My guilty pleasure…


I have to admit it. I find this show to be absolutely fascinating. Only because I think the human brain in a fascinating instrument, and this show illustrates that.

I must also admit that every time the show opens and I see the home of the hoarder, I am usually horrified and confused. It just seems baffling to me that there are people who see nothing wrong with living amidst piles of what most people can quickly and easily identify as trash, or people who don’t understand the problem with having 30+ cats, or the people who aren’t ready to burn their house to ashes due to roach and rat infestation. That to me shows how mentally deep the problem is, and as the psychologists on the show say, hoarding is not the problem, it’s a symptom of a problem.

I’ve noticed that in many of these cases the problem that has led to the hoarding has been unprocessed grief. That makes total sense to me. My grief over my dad has manifested in possibly unhealthy ways, so I can relate to those people. And why should it be stigmatized? I found myself thinking about physical versus mental pain. Hands down, the worst physical pain I have ever endured was natural childbirth. Sweet Jesus. THAT.HURT. But you know what? No one ridiculed me while I screamed, and no one judged me for asking for pain meds (I had an epidural with my son, and I didn’t like it and didn’t have one with either of my two girls).

I also remember when I chopped off the tip of my ring finger on my right hand in 2008. People could actually see the wound, so they understood my suffering and did not mock me for it. In terms of mental pain, people don’t often understand what they can’t see. In terms of the people hoarding, no one can look at their brain and figure out what wires may have crisscrossed, so to speak, and caused the dysfunction. There is no textbook method of processing grief, loss, failure, etc.  And whereas individuals can readily identify the source of their physical pain, sometimes it’s difficult to understand even your own mental processes. The depressed person might not even fully understand why he or she can’t just “snap out of it”. The person hearing voices might not even fully realize where those voices are coming from, and why they can’t control it. Imagine the frustration of the kid who is eager to learn but simply cannot pay attention in school and is labeled problematic when, in all essence, he actually has a measurable problem. I assume the hoarding person doesn’t completely understand why they hoard. For others, and myself included, when I’ve looked at the show, I’ve seen the people struggling and thought to myself, “just throw it away already!” In the cases of parents who are on the cusp of losing their children because of the condition of their home, I admit to having been especially judgmental–as I sit in my relatively neat (as neat as it can be with me being exhausted, spending several days outside of the house each week at my Mom’s, and having four people with varying levels of tidiness and sense of personal responsibility to get after), I wonder why, with such pressing urgency in their face, can’t they just clean it up? That lets me know that it is a mental problem. I have no doubt that those parents love their children. They have a problem and need help.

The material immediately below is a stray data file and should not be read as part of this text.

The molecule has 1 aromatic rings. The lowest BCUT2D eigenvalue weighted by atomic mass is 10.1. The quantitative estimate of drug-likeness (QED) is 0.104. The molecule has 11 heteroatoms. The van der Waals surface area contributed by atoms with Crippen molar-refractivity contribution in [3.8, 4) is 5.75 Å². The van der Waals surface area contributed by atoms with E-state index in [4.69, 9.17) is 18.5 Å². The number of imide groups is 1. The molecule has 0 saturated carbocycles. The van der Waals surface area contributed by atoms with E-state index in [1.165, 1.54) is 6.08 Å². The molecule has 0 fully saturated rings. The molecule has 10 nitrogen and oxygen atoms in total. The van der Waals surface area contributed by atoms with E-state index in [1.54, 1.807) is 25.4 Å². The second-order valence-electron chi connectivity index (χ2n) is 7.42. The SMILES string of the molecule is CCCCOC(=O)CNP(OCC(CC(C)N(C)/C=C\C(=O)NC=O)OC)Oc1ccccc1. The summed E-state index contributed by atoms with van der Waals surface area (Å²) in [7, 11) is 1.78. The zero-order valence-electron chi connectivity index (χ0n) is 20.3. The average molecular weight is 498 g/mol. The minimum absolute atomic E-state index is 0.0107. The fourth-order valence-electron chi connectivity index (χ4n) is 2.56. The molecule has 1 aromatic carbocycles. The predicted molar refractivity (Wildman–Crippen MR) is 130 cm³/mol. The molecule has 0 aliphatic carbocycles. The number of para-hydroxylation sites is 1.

That is my spiel for right now I guess. The people on this program are often so ashamed.  The shame is because they know people will judge them. Yet people don’t judge others when they see a cast on their broken leg or a Band-aid covering a bloody open wound. In my humble opinion that is what makes mental illness doubly hard. Christianity hasn’t had the best track record in terms of dealing with mental illness. As I’ve stated before, yes we want to encourage our mentally ill brethren to pray and remind them of the love and hope they have in Christ Jesus, but we also want to direct them to other resources they may need. This world is a tough place, and we see depression in particular going up in groups of people where it shouldn’t be. That is sad, sad to see so many people not enjoying the time God has given them here simply due to the influences and pressures exerted upon them by other people. I just feel as Christians, the salt of the earth, we should provide the refuge from the world that people so desperately need right now. There are so many people out there who have no hope, who can’t see the light at the end of the tunnel. Christians have a remarkable gift that we need to be sharing with other people, not holding our noses up at them. Let’s get out there and help.  In all things, in all ways, we are to show the love of Christ. Our most vibrant reflection of ourselves and our maturity as Christians shows in how we treat the most vulnerable. Each day we should strive to show less self and more Christ to the world.



2 thoughts on “My guilty pleasure…

  1. It’s complex. For some, each item represents a memory or each item has a purpose and is meant for someone. Every now and then I find myself wishing I still had something I had thrown away or gotten rid of years and years ago. Yet I know the tendency runs in my family, given that some of relatives have hard to navigate homes. You live in it long enough and you learn to ignore a lot of what’s around you.

    • I can understand that. Ever since my Dad passed away, it has been difficult to get rid of things that remind me of him. He had a closet full of suits at my parents’ house, and Mom was kind enough to give some of them away to some people who could actually use them. Before she did, me, my mom and my sister went through and took a few that had special meaning to us. There are other things–his picks that he used to comb his hair with, his colognes, even his old medications, that we held on to. It’s been almost two years and there are still things I can’t imagine parting with.

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